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University of Connecticut University Libraries Archives & Special Collections at the Thomas J. Dodd Research Center

Electronic Exhibits

Photograph of Tomie dePaola

A Life in Art: The Tomie dePaola Papers

This exhibit, a core sample from the expansive collection housed in Archives & Special Collections, celebrates the life work of the prolific artist and children's author Tomie dePaola. Containing creations from childhood, extending through the early 21st century, this collection explores crucial motifs found in dePaola's body of work including faith, folklore, and autobiographical tales. View the Exhibit

Tomie dePaola. Copyright, Tom McNeill Photography. Cover, Kearsarge Magazine, Winter 2012/2013.  

Workers at Play: Images from the Connecticut Business History Collections

Workers in Connecticut participated on teams of almost every sport from baseball to bowling, as well as parties, picnics and amateur nights, giving all workers from the owners to those on the factory floor an outlet that helped boost morale and made for a happier and healthier workforce. View the Exhibit

Southern New England Telephone Company operators from the Norwich exchange office at a beach outing, July 1913.  

Textile worker at the Wauregan-Quinebaug Company, ca. 1920s.

All in a Day's Work: Photographs of Women in Connecticut Industry

Women in Connecticut have a long and rich history as workers. Their traditional place was in their own homes, where nearly all household goods and services produced were done so through women's labor. The Industrial Revolution ushered in a new role, that of paid worker, and women entered the workforce in significant numbers. Economically disadvantaged women augmented their household income by working in the textile mills and industrial factories that proliferated across Connecticut. By 1900, 1 in 5 females over age 10 were paid workers, and 25% of them worked in manufacturing. View the Exhibit >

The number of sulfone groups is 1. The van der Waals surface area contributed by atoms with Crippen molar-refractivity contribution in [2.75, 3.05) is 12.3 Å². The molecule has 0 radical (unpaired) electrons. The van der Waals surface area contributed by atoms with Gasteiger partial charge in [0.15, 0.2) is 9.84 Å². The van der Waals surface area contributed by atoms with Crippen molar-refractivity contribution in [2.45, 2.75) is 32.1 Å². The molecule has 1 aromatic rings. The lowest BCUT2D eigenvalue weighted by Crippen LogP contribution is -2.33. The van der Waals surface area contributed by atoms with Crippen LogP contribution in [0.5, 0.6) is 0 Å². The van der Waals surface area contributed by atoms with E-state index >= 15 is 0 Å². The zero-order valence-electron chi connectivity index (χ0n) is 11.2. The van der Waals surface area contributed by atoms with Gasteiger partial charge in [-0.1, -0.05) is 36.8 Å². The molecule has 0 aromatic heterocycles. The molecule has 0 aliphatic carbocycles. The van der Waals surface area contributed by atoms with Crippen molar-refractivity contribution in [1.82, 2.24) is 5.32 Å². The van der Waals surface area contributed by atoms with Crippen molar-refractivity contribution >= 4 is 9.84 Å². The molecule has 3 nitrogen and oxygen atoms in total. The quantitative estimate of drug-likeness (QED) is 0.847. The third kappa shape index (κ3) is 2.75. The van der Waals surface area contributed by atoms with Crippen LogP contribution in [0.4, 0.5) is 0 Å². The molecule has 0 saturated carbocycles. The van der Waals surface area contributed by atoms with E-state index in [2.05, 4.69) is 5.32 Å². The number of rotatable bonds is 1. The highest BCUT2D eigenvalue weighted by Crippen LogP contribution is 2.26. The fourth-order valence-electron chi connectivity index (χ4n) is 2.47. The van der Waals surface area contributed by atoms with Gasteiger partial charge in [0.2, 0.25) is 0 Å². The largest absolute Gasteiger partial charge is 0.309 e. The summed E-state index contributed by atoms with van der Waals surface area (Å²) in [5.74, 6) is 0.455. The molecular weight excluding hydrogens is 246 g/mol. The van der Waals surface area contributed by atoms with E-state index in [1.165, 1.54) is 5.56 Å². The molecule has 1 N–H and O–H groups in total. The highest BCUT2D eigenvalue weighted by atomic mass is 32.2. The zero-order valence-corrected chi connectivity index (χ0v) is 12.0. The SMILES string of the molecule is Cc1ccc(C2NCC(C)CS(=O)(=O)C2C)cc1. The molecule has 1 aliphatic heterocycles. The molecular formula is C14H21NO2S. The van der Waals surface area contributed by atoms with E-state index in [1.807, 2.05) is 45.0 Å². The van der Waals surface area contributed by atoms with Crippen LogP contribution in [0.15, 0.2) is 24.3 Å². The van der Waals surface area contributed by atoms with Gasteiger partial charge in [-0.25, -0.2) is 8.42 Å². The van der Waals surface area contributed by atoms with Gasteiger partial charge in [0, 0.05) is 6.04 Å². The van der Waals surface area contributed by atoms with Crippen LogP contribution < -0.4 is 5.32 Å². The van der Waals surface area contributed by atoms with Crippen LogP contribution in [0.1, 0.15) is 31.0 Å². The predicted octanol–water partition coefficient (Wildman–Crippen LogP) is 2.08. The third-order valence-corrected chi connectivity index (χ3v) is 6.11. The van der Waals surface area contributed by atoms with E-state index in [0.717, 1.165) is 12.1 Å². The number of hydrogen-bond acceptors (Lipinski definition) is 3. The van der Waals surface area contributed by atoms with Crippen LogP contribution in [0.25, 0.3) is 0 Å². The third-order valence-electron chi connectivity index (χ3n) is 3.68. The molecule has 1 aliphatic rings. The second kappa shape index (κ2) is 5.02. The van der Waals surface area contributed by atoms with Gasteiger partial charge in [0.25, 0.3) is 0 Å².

Textile worker at the Wauregan-Quinebaug Company, ca. 1920s.  

Marjorie Gray, SNET's first woman operator.

Southern New England Telephone Company: The First Fifty Years

On January 28, 1878, two years after Alexander Graham bell was awarded a patent on his primitive telephone, the world's first commercial telephone exchange opened for business in New Haven, Connecticut. George W. Coy, Herrick P. Frost and Walter Lewis, with a great deal of courage, some makeshift equipment, and $600 of borrowed money, put Bell's invention to work. Their enterprise was called the District Telephone Company of New Haven. By 1882 it was known as the Southern New England Telephone Company. View the Exhibit >

 

Marjorie Gray, SNET's first woman telephone operator.  

Bushnell Park in Hartford, Flood of 1936.

Going Beyond the Call: Southern New England Telephone Company's Response to Natural Disasters in Connecticut

The natural disasters that devastated Connecticut in the 19th and 20th centuries -- The Blizzard of 1888, the Floods of 1936 and 1955, and the Hurricane of 1938 -- wreaked havoc on the state's telephone system as well. The Southern New England Telphone Company acted swiftly and efficiently to restore service to their customers after each disaster, truly "Going Beyond the Call." View the Exhibit >